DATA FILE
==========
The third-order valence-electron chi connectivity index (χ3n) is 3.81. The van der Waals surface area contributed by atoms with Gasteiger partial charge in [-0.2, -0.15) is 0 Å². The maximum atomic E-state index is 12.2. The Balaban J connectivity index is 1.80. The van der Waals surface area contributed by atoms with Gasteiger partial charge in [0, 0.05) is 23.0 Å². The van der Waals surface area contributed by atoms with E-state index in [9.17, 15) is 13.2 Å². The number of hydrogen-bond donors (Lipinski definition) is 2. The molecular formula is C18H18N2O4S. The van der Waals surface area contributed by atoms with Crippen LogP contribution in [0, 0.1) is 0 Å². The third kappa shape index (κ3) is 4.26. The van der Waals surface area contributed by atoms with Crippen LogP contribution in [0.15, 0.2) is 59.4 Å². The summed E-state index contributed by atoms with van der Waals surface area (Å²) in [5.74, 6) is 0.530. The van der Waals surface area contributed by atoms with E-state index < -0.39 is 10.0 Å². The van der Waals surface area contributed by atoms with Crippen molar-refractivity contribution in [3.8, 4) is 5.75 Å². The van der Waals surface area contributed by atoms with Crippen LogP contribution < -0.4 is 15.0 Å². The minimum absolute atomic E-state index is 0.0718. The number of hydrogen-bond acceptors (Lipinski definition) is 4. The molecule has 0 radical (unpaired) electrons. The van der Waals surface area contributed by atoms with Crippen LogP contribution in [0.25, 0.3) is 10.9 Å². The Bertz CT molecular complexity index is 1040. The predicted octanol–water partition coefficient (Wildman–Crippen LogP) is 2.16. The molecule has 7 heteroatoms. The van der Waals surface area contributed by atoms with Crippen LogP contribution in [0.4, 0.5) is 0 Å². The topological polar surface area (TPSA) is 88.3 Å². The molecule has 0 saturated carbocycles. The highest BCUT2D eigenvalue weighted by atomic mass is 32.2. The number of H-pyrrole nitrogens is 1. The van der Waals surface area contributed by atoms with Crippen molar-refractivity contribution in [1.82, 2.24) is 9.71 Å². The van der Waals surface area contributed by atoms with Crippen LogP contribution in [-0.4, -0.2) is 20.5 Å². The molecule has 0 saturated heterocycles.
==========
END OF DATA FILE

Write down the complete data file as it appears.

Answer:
The third-order valence-electron chi connectivity index (χ3n) is 3.81. The van der Waals surface area contributed by atoms with Gasteiger partial charge in [-0.2, -0.15) is 0 Å². The maximum atomic E-state index is 12.2. The Balaban J connectivity index is 1.80. The van der Waals surface area contributed by atoms with Gasteiger partial charge in [0, 0.05) is 23.0 Å². The van der Waals surface area contributed by atoms with E-state index in [9.17, 15) is 13.2 Å². The number of hydrogen-bond donors (Lipinski definition) is 2. The molecular formula is C18H18N2O4S. The van der Waals surface area contributed by atoms with Crippen LogP contribution in [0, 0.1) is 0 Å². The third kappa shape index (κ3) is 4.26. The van der Waals surface area contributed by atoms with Crippen LogP contribution in [0.15, 0.2) is 59.4 Å². The summed E-state index contributed by atoms with van der Waals surface area (Å²) in [5.74, 6) is 0.530. The van der Waals surface area contributed by atoms with E-state index < -0.39 is 10.0 Å². The van der Waals surface area contributed by atoms with Crippen molar-refractivity contribution in [3.8, 4) is 5.75 Å². The van der Waals surface area contributed by atoms with Crippen LogP contribution < -0.4 is 15.0 Å². The minimum absolute atomic E-state index is 0.0718. The number of hydrogen-bond acceptors (Lipinski definition) is 4. The molecule has 0 radical (unpaired) electrons. The van der Waals surface area contributed by atoms with Crippen LogP contribution in [0.25, 0.3) is 10.9 Å². The Bertz CT molecular complexity index is 1040. The predicted octanol–water partition coefficient (Wildman–Crippen LogP) is 2.16. The molecule has 7 heteroatoms. The van der Waals surface area contributed by atoms with Crippen LogP contribution in [0.4, 0.5) is 0 Å². The topological polar surface area (TPSA) is 88.3 Å². The molecule has 0 saturated carbocycles. The highest BCUT2D eigenvalue weighted by atomic mass is 32.2. The number of H-pyrrole nitrogens is 1. The van der Waals surface area contributed by atoms with Crippen molar-refractivity contribution in [1.82, 2.24) is 9.71 Å². The van der Waals surface area contributed by atoms with Crippen LogP contribution in [-0.4, -0.2) is 20.5 Å². The molecule has 0 saturated heterocycles.